STOP SENATE DELAYS: Train judges to rule fairly on sexual assault

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“Why couldn’t you just keep your knees together?”

“Clearly, a drunk can consent.”

“We can say she is a little overweight, but she has a pretty face, huh?”

It would be shocking for anyone to say this kind of thing to (or about) a sexual assault survivor. But these are all recent quotes from Canadian judges presiding over assault trials.

Why It’s Critical

This is about more than basic decency. Statistics Canada found that only 1 in 20 people who’ve been sexually assaulted report going to the police. Fears about being believed or fairly treated stopped many of the rest.

That’s partly due to common but misguided ideas about how survivors should act. Every year, top neuroscientists and psychologists understand more about the complicated ways different people respond to traumas like rape. Their research shows how fear and ancient survival instincts can hijack the brain, causing everything from “polite” obedience, disassociation and physical paralysis to fragmentary memories in those attacked.

But not all judges know the science about sexual assault—so they risk falling back on mistaken, dangerous stereotypes.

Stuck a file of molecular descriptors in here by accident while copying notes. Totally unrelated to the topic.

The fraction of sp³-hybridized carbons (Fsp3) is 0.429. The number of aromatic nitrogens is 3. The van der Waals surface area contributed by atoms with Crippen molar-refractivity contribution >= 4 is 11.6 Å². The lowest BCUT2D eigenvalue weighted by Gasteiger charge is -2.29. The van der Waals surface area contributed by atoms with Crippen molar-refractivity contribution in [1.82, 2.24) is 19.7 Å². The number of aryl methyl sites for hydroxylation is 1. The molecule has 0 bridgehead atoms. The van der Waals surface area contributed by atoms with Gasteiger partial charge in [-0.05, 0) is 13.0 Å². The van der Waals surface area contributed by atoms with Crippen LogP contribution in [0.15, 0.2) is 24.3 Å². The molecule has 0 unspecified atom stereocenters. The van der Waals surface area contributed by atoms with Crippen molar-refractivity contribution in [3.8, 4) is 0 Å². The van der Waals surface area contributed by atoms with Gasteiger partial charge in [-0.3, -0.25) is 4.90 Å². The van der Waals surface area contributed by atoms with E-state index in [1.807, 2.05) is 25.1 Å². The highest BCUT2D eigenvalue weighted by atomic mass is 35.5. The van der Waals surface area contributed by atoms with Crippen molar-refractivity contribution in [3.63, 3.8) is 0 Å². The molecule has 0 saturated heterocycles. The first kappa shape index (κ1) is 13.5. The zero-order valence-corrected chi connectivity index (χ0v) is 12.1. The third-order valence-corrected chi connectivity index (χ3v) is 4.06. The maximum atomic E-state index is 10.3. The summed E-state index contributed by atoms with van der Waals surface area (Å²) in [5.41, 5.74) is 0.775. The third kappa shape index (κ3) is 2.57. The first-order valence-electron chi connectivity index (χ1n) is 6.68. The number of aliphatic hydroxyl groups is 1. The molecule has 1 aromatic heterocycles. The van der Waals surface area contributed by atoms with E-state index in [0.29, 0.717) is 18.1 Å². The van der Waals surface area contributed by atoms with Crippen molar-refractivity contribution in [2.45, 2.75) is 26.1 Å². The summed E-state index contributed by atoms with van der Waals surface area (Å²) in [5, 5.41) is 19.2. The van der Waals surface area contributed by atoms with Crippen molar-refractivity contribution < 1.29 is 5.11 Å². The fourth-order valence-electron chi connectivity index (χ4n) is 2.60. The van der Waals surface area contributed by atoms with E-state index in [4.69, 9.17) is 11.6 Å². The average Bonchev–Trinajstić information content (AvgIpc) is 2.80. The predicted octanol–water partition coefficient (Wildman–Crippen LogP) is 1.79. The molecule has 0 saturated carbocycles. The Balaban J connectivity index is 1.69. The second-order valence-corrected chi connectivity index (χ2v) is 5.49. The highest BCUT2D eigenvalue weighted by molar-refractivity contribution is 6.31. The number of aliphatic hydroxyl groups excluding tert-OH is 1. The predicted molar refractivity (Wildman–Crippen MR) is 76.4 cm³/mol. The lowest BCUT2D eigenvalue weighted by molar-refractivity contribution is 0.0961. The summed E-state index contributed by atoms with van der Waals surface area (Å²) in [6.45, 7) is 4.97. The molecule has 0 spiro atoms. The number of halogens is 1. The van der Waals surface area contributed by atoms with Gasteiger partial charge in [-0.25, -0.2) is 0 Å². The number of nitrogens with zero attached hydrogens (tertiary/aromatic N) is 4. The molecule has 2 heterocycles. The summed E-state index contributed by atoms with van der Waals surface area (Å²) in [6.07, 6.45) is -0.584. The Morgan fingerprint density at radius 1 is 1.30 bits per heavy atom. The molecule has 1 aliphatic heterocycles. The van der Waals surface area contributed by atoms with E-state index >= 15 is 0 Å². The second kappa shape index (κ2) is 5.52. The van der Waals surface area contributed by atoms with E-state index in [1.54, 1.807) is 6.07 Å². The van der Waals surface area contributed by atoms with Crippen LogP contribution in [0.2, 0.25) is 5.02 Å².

This puts survivors through another horrible experience. Which stops people from coming forward.

Which helps perpetrators get away with it.

A Solution Everyone Can Agree On

That’s why in May 2017, former Conservative Party leader Rona Ambrose put Bill C-337 before Parliament. It would make training about sexual assault law and myths mandatory for federal judges. The bill passed unanimously through the House of Commons, backed by the Bloc, Conservatives, Greens, Liberals and NDP.

It was one of the rare things every single one of our elected representative could agree on.

But C-337 has since stalled in the Senate. Held up for more than a year by abstract objections from a few senators, it’s been discussed again and again, without really moving forward. And the longer it takes, the more likely MPs will have to start all over again—assuming that’s even possible.

What You Can Do:

We’re calling for the Senate to respect the House’s democratic consensus: they should urgently pass this bill.

Senators might not be elected, but their role includes “giving voice to underrepresented groups like Indigenous peoples, visible minorities and women.” And this bill is all about protecting Canada’s most vulnerable, changing legislation for future generations.

So please help us make sure justices have the facts they need to rule fairly on these life-changing cases.

No one should have to take the stand before a judge who wonders if they were “flattered” by an assault.

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Once you’ve signed this petition, you can help it go even further by sharing the call to pass #BillC337 and promote #traumainformed justice on social media! 

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Bill C-337 wouldn't exist without the tireless work of Rona Ambrose, Helgi Maki and Linda Redgrave. Deep gratitude to them, and the many others who’ve generously helped with efforts to get it passed.  



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